San Francisco Unified School District and its teachers union landed on an agreement that would bring educators a raise for the first time since 2018—and potentially more to come.
Under a tentative agreement announced over the weekend, teachers and paraeducators will get a 6% pay bump for the current school year backdated to July 1. The agreement also adds 45 minutes of weekly prep time for elementary school teachers, 30 minutes for middle and high school teachers, and station substitute teachers full-time for high-needs schools.
“This agreement is an important investment in our educators, and an important step for SFUSD to attract and retain talented professionals,” SFUSD Superintendent Dr. Matt Wayne said in a prepared statement. “I want to thank our educators who continue to teach and nurture students every day in SFUSD schools and classrooms.”
The proposed wage hike would mark the first raise across the board for SFUSD educators since 2018, when San Francisco voters approved Proposition G, a parcel tax to boost teacher wages.
It could hardly come at a more critical time. The pandemic pushed many teachers past their limit, leading to a staff shortage crisis last year and continued disruptions from reassignments to plug gaps this school year.
In addition to burnout from the pandemic and returning to a different school environment, staff have dealt with missing pay and benefit errors for more than nine months under a still-unfolding payroll disaster. Teachers have repeatedly attested to the difficulties the boondoggle it places on their ability to do their jobs as they try to make sense of their paychecks and grapple with lack of communication from understaffed central office employees.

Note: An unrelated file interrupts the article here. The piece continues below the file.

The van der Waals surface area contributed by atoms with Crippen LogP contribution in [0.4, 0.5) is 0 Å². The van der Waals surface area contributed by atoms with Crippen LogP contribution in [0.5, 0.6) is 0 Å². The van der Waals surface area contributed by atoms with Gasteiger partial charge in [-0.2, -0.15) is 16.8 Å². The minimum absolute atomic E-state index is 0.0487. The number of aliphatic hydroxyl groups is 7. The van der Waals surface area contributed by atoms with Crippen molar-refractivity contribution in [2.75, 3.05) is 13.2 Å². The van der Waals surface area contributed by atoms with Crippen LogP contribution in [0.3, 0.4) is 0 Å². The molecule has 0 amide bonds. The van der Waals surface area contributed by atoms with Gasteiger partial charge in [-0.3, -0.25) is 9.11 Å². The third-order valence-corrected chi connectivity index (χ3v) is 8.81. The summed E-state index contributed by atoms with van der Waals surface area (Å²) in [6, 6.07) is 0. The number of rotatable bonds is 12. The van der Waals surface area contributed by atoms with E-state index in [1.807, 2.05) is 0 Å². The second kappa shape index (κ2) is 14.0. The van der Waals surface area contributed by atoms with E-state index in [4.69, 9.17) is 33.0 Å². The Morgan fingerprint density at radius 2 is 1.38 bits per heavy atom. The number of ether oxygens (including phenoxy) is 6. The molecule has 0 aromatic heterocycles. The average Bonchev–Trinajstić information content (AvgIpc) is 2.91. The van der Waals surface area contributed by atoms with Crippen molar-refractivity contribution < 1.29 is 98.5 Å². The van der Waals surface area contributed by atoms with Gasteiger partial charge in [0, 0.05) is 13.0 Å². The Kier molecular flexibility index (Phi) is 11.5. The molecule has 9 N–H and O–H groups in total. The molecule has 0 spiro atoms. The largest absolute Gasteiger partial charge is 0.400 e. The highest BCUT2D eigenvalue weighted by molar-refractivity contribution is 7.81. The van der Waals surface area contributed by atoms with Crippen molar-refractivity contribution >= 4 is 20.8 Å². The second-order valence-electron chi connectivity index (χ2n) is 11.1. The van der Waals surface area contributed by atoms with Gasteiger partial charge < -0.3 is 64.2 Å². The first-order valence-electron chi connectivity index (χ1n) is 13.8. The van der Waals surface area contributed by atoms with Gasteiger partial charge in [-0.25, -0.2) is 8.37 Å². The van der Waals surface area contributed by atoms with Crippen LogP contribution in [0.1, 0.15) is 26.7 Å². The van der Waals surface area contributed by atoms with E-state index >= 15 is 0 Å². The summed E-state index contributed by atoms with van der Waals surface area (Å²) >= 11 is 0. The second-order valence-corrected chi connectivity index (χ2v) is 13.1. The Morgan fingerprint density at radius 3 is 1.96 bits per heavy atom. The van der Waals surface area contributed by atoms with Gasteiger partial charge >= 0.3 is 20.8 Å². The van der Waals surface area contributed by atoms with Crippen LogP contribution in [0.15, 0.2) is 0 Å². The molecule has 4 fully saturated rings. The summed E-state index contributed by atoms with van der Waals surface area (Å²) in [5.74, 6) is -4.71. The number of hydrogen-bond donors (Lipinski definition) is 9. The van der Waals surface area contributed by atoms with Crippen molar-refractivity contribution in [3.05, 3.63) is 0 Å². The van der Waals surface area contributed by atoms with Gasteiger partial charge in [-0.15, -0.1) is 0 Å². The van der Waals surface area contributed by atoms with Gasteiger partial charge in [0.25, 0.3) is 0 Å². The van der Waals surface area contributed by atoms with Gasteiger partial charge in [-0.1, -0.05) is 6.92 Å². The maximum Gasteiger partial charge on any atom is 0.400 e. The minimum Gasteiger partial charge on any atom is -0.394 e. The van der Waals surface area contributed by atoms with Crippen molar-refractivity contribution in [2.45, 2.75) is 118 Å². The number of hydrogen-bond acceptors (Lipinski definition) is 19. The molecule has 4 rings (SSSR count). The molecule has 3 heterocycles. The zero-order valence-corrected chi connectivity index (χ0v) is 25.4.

“All of it relates to teacher stress,” United Educators of San Francisco President Cassondra Curiel said of the agreement. “We also know that 6% is not enough. We have higher needs in San Francisco and the Bay Area than a one-digit raise can do.”
UESF and the district agreed to reopen the current contract this fall for the specific purpose of salaries. The two parties will negotiate once again in the spring for its full contract, when Curiel said she expects conditions for paraeducators to become a big topic as stakeholders monitor state funding.
Curiel added that bargaining in the spring will also happen under a new chief negotiator, for Friday was the last day for the district's head of labor relations, Daniel Menezes. Other labor unions are still undergoing negotiations with the district.
The Board of Education will vote on the agreement at a meeting in October.
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